BY ANN SIOCK
Amber Cholish Normil cherishes the opportunity to open the door to lifelong learning for local children.
As branch manager of the Nancy Kay Holmes Library in Scranton’s Green Ridge neighborhood, she believes in the importance of every child’s experience and development, which influences her approach to the library’s programs.
“When I do my story time, I like to teach kids a story (where) there’s really more than what meets the eye, (that) they can do something really great in their lives even though they’re really little right now,” Normil said.
A lifelong learner herself, Normil began working in libraries as a student at West Scranton High School. She had to complete community service locally and chose to volunteer at Lackawanna County Children’s Library because she knew she wanted to work with children. The library then hired her the following year, in 2006.
Normil initially set out to follow her mother, a schoolteacher, into a career in education. She earned a bachelor’s degree in elementary education from Marywood University in 2009 and is certified to teach math and library up to the middle-school level.
While Normil enjoyed her undergraduate studies, she believed continuing her work at the library would be a better fit, and so she went on to earn a master’s degree in library science from Clarion University in 2014.
“My mother … inspired me to really want to work with kids,” Normil said. “Then just working with kids every day, they inspired me to really continue in my career path.”
Normal was hired as children’s librarian for the Holmes branch in 2013 and became branch manager in 2017.
“It was very exciting for me because it was a big promotion in my career,” Normil said. “It also meant I would be continuing what I was doing but in a different way. It was a nice challenge that I was ready for.”
Even with the new responsibilities the position placed on her, Normil remained committed to her work with the children attending the library’s programs.
“The part I like most about being a librarian is basically knowing that I play a role in developing the minds of children, and I’m able to share my love of learning with them and help them to be lifelong learners,” Normil said. “They really are the joy of my job.”
Normil’s close connection to the children who frequent the library doesn’t end at the door. When Normil married her husband, Dukenson Normil, in 2018, she extended wedding invitations to the kids. Normil had the invitations read, “This bride needs her library tribe,” and gave the information for the service at Embury United Methodist Church. Around 25 children and their families attended.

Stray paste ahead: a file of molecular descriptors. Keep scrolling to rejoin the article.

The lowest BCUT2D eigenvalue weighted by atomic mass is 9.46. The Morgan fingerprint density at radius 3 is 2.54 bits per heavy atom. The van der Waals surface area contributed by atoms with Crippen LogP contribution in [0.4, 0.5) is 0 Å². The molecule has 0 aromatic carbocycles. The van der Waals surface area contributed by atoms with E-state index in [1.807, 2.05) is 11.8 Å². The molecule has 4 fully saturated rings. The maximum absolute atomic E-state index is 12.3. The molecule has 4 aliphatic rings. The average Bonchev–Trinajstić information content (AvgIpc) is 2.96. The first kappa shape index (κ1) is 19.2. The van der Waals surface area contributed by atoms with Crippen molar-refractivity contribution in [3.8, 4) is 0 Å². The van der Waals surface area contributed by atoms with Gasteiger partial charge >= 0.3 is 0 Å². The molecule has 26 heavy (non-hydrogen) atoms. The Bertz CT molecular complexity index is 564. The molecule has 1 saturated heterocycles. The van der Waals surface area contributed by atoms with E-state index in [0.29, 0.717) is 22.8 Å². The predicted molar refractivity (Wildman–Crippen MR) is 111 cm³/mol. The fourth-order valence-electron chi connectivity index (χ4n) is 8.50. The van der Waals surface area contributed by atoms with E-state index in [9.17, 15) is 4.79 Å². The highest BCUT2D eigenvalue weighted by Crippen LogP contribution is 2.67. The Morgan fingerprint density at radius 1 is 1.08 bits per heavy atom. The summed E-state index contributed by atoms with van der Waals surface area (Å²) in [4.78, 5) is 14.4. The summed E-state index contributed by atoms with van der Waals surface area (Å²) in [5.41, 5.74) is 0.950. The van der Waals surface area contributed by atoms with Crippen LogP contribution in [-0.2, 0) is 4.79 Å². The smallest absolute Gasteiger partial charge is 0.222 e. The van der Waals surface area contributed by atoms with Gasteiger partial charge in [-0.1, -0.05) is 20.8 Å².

“It was amazing to see how much they cared about me to come to my wedding,” Normil said.
Also in 2018, Normil received the Best Practices Award from the Pennsylvania Library Association for her early elementary programming, which is individualized to the specific set of interests of the children in each group. The programs are geared to encourage learning throughout childhood and keep children involved with the library as they get older.
“Many of the kids I work with come as babies and meet their very first friends here,” Normil said. “We try to take them from birth and keep them moving through different programs as they get older.”
Normil noted that childhood outreach benefits not only the children but also the community. And her favorite part of being a librarian is being able to interact with the kids.
“A lot of times, I don’t think people really listen to kids,” Normil said. “And being a librarian really gives me the chance to hear them and listen to them and really make them feel like they have something to share.”
Normil’s favorite author to read at story times is Eric Carle because of his in-depth storytelling and his use of everyday objects, Normil said.
“For instance, the very hungry caterpillar is a great story for kids because it shows how you can be something very ordinary like a caterpillar and through time you can really blossom into a butterfly,” Normil said.
The children she sees at work and her own daughter, 8-month-old Emilia, continue to inspire her, and being a mom also has opened her eyes.
“I do like serving the public — you know, children, parents, teachers and learners of all ages,” Normil said. “But now that I have my own child, it makes me see life from the parent’s perspective and the teacher’s perspective.”
Normil aims to continue serving children, especially during a time of great change and challenge thanks to the coronavirus pandemic.
“Children and parents really need help and support from librarians because a lot of schools have taken librarians out (of the classroom),” Normil said. “With so many kids going to school online or turning to homeschooling because of COVID, I don’t think a lot of people realize we’re here to support them in this time.”
The Holmes branch has offered online story time via Zoom links posted on the library’s Facebook page, free Chromebook tutorials and tutoring in addition to continuing to provide supplementary reading materials for students.
“Part of the reason I love the library is because you can come here and get help with anything that you need for free,” Normil said.
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